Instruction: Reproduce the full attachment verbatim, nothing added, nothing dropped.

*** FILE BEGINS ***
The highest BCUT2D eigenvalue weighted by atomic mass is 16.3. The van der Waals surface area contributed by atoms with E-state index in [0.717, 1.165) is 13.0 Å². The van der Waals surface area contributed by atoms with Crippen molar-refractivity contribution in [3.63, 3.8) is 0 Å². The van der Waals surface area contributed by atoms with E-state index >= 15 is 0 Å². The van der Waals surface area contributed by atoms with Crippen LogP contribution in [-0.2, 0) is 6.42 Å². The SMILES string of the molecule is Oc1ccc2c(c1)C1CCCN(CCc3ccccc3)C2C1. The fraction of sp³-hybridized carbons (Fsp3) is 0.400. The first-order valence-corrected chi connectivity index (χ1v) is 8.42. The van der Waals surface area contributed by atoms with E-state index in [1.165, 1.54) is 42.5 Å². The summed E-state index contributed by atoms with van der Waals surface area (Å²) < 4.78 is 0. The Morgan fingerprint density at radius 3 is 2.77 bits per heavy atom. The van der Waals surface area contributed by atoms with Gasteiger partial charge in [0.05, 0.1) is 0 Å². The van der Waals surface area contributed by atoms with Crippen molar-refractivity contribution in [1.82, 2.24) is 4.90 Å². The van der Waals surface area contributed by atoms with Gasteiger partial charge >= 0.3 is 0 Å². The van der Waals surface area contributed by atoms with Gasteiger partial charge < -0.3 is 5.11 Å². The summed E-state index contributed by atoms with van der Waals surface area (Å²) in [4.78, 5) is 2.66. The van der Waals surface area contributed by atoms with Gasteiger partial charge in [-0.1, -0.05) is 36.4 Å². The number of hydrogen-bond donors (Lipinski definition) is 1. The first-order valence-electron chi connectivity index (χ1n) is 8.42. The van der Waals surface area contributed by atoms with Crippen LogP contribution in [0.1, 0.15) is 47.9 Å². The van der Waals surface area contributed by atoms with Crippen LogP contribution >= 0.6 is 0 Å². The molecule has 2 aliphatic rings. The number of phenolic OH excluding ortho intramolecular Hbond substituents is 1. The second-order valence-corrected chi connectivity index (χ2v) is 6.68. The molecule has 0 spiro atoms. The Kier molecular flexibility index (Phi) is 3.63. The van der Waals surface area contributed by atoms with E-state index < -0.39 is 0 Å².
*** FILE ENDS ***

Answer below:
The highest BCUT2D eigenvalue weighted by atomic mass is 16.3. The van der Waals surface area contributed by atoms with E-state index in [0.717, 1.165) is 13.0 Å². The van der Waals surface area contributed by atoms with Crippen molar-refractivity contribution in [3.63, 3.8) is 0 Å². The van der Waals surface area contributed by atoms with E-state index >= 15 is 0 Å². The van der Waals surface area contributed by atoms with Crippen LogP contribution in [-0.2, 0) is 6.42 Å². The SMILES string of the molecule is Oc1ccc2c(c1)C1CCCN(CCc3ccccc3)C2C1. The fraction of sp³-hybridized carbons (Fsp3) is 0.400. The first-order valence-corrected chi connectivity index (χ1v) is 8.42. The van der Waals surface area contributed by atoms with E-state index in [1.165, 1.54) is 42.5 Å². The summed E-state index contributed by atoms with van der Waals surface area (Å²) < 4.78 is 0. The Morgan fingerprint density at radius 3 is 2.77 bits per heavy atom. The van der Waals surface area contributed by atoms with Gasteiger partial charge in [0.05, 0.1) is 0 Å². The van der Waals surface area contributed by atoms with Crippen molar-refractivity contribution in [1.82, 2.24) is 4.90 Å². The van der Waals surface area contributed by atoms with Gasteiger partial charge >= 0.3 is 0 Å². The van der Waals surface area contributed by atoms with Gasteiger partial charge < -0.3 is 5.11 Å². The summed E-state index contributed by atoms with van der Waals surface area (Å²) in [4.78, 5) is 2.66. The van der Waals surface area contributed by atoms with Gasteiger partial charge in [-0.1, -0.05) is 36.4 Å². The number of hydrogen-bond donors (Lipinski definition) is 1. The first-order valence-electron chi connectivity index (χ1n) is 8.42. The van der Waals surface area contributed by atoms with Crippen LogP contribution in [0.1, 0.15) is 47.9 Å². The van der Waals surface area contributed by atoms with Crippen LogP contribution >= 0.6 is 0 Å². The molecule has 2 aliphatic rings. The number of phenolic OH excluding ortho intramolecular Hbond substituents is 1. The second-order valence-corrected chi connectivity index (χ2v) is 6.68. The molecule has 0 spiro atoms. The Kier molecular flexibility index (Phi) is 3.63. The van der Waals surface area contributed by atoms with E-state index < -0.39 is 0 Å².